Color communicates with the viewer on an emotional level.
Without them being aware, the colors you choose for your web design stir up different moods with the user. Color is the most immediate way of creating a good first impression. The challenge is to combine color while giving the website a unified and polished look.
There are numerous methods for choosing a color combination. Here are three of my favorite ways to choose a color palette for a web design project.
Method 1 – Start with a blank canvas
The first method is to build a color palette from scratch.
It’s helpful to use a tool for this. Here are a few that I have used:
How many colors should be used?
Although there is not a hard and fast rule, the more colors you use, the harder it becomes to established a unified design. To borrow from interior and fashion design, the 60-30-10 rule states that three colors should be used in varying degrees (60%, 30%, 10%) to create the perfect harmony.
- The primary color should cover about 60% of the space and create the overall unifying theme of the design.
- The 30% should contrast with the 60% to create a visually striking effect.
- The 10% is an ‘accent color’, which should complement either your primary or secondary color.
Using Tints & Shades
In scenarios where you have to use more than three-five colors, tints and shades can be used. An example may be content-rich web pages where you need to visually separate side bars, captions, and tables from other content. The result will unify the design without the need for a fourth or fifth color.
Tints and shades can be used to provide additional color options without clashing with your existing color scheme.
Method 2 – Start with an image
Photos can be a great source of inspiration when it comes to choosing your color scheme.
When incorporating images into the design, whether they be stock images, original photography or graphic design, coordinate colors between them and the layout. This will create a unified design. It may be that the photograph inspired the design, and in this case fitting the images into the design should be simple. We tend to borrow color inspiration from photographs instead of the other way around.
Photographs are often color inspiration for web design, as is the case of the above website. Our eyes recognize the color relation by instinct, which in turn provides a strong connection for the user. When you borrow a smaller amount of color inspiration from a photo, additional parts of the layout are brought to our attention. In the case of Live Africa, the logo has much more emphasis.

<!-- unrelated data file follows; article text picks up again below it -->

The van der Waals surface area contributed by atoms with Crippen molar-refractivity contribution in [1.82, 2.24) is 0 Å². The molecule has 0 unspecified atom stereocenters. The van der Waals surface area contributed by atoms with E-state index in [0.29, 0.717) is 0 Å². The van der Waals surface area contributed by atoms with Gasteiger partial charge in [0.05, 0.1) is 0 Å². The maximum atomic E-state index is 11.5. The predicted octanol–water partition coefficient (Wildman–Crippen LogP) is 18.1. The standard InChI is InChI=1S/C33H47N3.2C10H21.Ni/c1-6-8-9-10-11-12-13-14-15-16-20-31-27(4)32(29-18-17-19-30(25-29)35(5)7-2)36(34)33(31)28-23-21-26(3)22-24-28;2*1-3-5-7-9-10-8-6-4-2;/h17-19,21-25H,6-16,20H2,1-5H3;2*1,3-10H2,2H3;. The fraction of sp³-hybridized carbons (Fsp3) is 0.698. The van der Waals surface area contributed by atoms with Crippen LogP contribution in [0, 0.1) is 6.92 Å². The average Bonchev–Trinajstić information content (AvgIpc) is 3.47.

In the above example, large amounts of color coordination is used between the main photograph and the rest of the website. You can see the color scheme from the photograph permeates all other elements which creates a unified visual identity.
Blue, browns, and other earth tones have been borrowed and successfully translated into the design of the Africa Oasis Project’s website. The colors along with the texture of the website form an emotional impression on the visitor while giving them a glimpse into the project’s mission.
Method 3 – Start with the business goals
Color can also be used to elicit an action in someone.
If the website’s goal is to sell something, choose colors that will inspire a an emotion in your site visitor.
Market researchers and brand managers have used color psychology to influence product engagement. Examples of this in practice include restaurants that are usually red and orange, banks and financial institutions are often blue, while luxury products are typically packaged in black.
Carefully selected color combinations along with tints and shades will evoke different reactions, moods, and feelings in the minds of your viewer. The best way to develop your color sense is to view lots of designs.
What methods do you use to pick the perfect website color combination?
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